The daughter of a fireman who was tragically killed in the Low Moor explosion more than 80 years ago has spoken for the first time of her father's bravery.

Yesterday, Edith Bower, 82, whose father Fred Normington perished in the blaze with five other fighfighters, attended a special service at Scholemoor Cemetery to pay her respects to those who had died.

A grim total of 39 men died in the blaze which destroyed the Low Moor Chemical Works on August 21, 1916.

The other firefighters who lost their lives were Charles Sugden, 44, Knighton Pridmore, 48, Eli Buckley, 29, Edgar Shaw, 24, and Joseph Edmund Binns, 29.

The blast ripped the gas works apart and fire damaged rolling stock at the nearby railway station. Workers' hair was saturated in bleach and their faces stained with yellow chemicals.

Windows in homes up to two miles away were shattered by the blast.

The firemen were believed to have been killed when their fire engine exploded as they fought the blaze.

Mrs Bower, of Eccleshill, was only ten-weeks-old when her father died but spent the early part of her life hearing tales of his bravery.

"He must have been courageous to fight those fires. I would have liked to have known him because from the stories I have heard he has made me very proud," she said.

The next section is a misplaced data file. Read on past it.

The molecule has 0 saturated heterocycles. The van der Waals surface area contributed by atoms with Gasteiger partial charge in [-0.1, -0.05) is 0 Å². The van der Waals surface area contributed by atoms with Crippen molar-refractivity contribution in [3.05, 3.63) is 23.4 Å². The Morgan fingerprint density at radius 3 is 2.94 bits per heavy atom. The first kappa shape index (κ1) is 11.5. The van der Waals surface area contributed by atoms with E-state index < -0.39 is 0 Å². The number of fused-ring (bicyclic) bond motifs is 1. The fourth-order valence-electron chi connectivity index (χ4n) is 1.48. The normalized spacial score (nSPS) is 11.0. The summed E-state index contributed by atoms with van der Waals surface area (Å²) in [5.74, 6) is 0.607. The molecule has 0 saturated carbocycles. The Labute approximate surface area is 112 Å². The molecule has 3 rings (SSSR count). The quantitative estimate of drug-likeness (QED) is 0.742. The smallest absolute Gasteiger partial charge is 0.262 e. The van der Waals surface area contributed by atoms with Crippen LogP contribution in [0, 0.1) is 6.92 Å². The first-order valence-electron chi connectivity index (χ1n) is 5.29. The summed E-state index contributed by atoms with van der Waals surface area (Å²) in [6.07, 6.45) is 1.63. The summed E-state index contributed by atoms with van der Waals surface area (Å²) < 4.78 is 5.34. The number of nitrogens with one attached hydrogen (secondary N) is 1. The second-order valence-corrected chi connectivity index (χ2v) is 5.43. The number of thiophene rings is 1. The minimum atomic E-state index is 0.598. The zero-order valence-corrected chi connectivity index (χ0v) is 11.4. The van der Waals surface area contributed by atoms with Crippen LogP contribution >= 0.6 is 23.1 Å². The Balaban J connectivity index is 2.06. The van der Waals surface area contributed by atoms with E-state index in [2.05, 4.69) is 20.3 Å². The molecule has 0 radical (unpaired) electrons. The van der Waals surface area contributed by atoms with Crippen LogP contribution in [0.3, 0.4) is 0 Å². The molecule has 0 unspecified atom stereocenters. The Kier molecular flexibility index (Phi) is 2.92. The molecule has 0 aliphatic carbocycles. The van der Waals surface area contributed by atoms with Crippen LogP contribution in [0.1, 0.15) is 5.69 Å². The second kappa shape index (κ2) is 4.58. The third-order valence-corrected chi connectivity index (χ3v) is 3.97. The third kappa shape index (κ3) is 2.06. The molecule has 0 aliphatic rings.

Her father was posthumously awarded a medal from the fire service for his gallant service at the blaze, which she wore to yesterday's service.

She said her father preferred horse-drawn fire engines to the newer motorised ones. "He used to challenge his colleagues that he could get to a blaze a lot faster than he could with a horse, than the motor engine - and he did," she said.

Representatives from Fairweather fire station, the Fire Brigades' Union and Bradford Trades Union Council gathered at the memorial service to lay red roses at the firefighters' graveside.

The event, organised by BTUC, was part of an annual workers world memorial day.

The day remembers workers who have been killed, disabled or injured at work. It also promotes health and safety at work.

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